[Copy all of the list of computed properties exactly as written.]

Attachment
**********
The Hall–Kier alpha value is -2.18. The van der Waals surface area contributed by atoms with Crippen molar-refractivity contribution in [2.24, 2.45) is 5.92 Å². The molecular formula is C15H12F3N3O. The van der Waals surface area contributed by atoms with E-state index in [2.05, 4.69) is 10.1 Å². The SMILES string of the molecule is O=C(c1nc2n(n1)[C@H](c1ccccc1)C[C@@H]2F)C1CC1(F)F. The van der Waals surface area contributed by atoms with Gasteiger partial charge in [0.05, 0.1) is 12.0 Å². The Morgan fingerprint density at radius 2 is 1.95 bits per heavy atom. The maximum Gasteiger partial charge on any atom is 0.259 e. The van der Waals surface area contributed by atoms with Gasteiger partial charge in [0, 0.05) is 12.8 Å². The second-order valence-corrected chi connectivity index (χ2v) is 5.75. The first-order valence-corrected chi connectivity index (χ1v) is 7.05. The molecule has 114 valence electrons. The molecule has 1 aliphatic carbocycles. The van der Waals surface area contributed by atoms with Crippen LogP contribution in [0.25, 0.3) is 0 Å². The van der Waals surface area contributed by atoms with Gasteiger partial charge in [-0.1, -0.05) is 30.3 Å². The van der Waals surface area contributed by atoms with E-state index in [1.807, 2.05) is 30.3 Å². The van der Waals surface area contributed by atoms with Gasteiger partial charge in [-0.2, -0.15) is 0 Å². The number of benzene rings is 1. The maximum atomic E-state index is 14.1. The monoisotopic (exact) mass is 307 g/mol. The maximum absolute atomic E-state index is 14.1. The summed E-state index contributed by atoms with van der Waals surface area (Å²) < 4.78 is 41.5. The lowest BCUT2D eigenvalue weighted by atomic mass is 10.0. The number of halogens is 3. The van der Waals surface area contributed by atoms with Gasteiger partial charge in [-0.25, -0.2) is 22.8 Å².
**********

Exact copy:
The Hall–Kier alpha value is -2.18. The van der Waals surface area contributed by atoms with Crippen molar-refractivity contribution in [2.24, 2.45) is 5.92 Å². The molecular formula is C15H12F3N3O. The van der Waals surface area contributed by atoms with E-state index in [2.05, 4.69) is 10.1 Å². The SMILES string of the molecule is O=C(c1nc2n(n1)[C@H](c1ccccc1)C[C@@H]2F)C1CC1(F)F. The van der Waals surface area contributed by atoms with Gasteiger partial charge in [0.05, 0.1) is 12.0 Å². The Morgan fingerprint density at radius 2 is 1.95 bits per heavy atom. The maximum Gasteiger partial charge on any atom is 0.259 e. The van der Waals surface area contributed by atoms with Gasteiger partial charge in [0, 0.05) is 12.8 Å². The second-order valence-corrected chi connectivity index (χ2v) is 5.75. The first-order valence-corrected chi connectivity index (χ1v) is 7.05. The molecule has 114 valence electrons. The molecule has 1 aliphatic carbocycles. The van der Waals surface area contributed by atoms with Crippen LogP contribution in [0.25, 0.3) is 0 Å². The van der Waals surface area contributed by atoms with Gasteiger partial charge in [-0.1, -0.05) is 30.3 Å². The van der Waals surface area contributed by atoms with E-state index in [1.807, 2.05) is 30.3 Å². The van der Waals surface area contributed by atoms with Gasteiger partial charge in [-0.2, -0.15) is 0 Å². The number of benzene rings is 1. The maximum atomic E-state index is 14.1. The monoisotopic (exact) mass is 307 g/mol. The maximum absolute atomic E-state index is 14.1. The summed E-state index contributed by atoms with van der Waals surface area (Å²) < 4.78 is 41.5. The lowest BCUT2D eigenvalue weighted by atomic mass is 10.0. The number of halogens is 3. The van der Waals surface area contributed by atoms with Gasteiger partial charge in [-0.25, -0.2) is 22.8 Å².